AUBURN — An open house honoring retiring Eckhart Public Library executive director Janelle Graber took place Thursday in the library park.

Graber has served as the library’s executive director for the last 30 years. Katie Mullins was named as Graber’s successor earlier this year. Graber’s official last day will be Sept. 30.

Last month, the conference room in the children’s library was officially dedicated to Graber and her family during an unofficial ceremony.

Graber has served as the library’s eighth executive director, serving longer than any of the library’s former directors.

The library, built in 1910, has maintained its listing on the National Register of Historic Places through two major construction projects, both of which occurred during Graber’s tenure. The library raised $11 million in a capital campaign following a 2017 arson fire.

Graber became executive director in September 1992 with the intention of seeing through an expansion and renovation of the library to become more accessible and increase its size from 3,500 square feet to 15,000. The project was successfully completed in May of 1996. The adjoining park and historic fountain were restored in 1997, with no debt incurred.

From 2002-2009, the library campus expanded to include the Willennar Genealogy Center, an administrative annex, the Teen Library, a remodeled children’s area and a parking lot. An award-winning centennial celebration was held in 2010. In 2016, the library again renovated its historic cast iron fountain.

Overnight on July 2, 2017, a lit firework was placed into the library’s book drop, and the ensuing explosion caused a devastating fire inside the library. The library resumed operations only days later in a temporary location.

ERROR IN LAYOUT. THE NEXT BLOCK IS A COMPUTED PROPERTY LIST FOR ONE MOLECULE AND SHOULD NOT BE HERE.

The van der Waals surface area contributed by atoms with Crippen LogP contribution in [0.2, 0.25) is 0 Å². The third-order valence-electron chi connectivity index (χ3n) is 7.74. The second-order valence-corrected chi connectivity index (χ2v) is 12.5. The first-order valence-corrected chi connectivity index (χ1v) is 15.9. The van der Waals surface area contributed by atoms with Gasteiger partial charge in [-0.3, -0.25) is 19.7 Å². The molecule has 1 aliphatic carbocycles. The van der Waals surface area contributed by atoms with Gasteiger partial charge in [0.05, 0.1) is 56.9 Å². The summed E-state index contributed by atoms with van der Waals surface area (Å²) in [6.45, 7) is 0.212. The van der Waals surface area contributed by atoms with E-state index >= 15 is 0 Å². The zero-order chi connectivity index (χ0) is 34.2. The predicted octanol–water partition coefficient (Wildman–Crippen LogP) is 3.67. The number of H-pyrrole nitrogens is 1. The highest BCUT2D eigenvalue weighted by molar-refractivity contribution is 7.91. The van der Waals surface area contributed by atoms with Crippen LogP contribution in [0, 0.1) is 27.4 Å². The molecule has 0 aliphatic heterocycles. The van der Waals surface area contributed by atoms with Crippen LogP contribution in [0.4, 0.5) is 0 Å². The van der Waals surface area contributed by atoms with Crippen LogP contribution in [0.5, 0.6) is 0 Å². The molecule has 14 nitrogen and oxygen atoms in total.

In mid-March 2020, the COVID-19 pandemic forced the historic main library building to close to the public just hours after its long-awaited reopening from the fire renovation.

The library navigated the impact of the COVID-19 pandemic by continuing to offer responsive library services to the community, including virtual access to its digital resources and services, adding curbside pickup, and expanding doorstep deliveries. The library also became fine-free as a result of the pandemic.

“I’m excited about the future of the library under executive director Katie Mullins’ direction,” Graber said.

“It will continue to be a thriving community hub for learning, continuing to be responsive to our community.”

Graber commended the entire library staff and board of trustees for their talents, hard work and vision. Currently there are nine master librarians on library’s staff.

“I’m proud to have worked with so many wonderful people,” She added.

Graber said the library offers accessibility to its buildings, internet, materials and programming year-round.

She said her goal, in leaving her library post, is to know that she was “a good and faithful servant. That has always been my goal in life.”

Graber said her co-workers and library patrons are what she will miss the most.

“Now I get to be a real patron and bring our grandson to Storytime,” she said with a smile.

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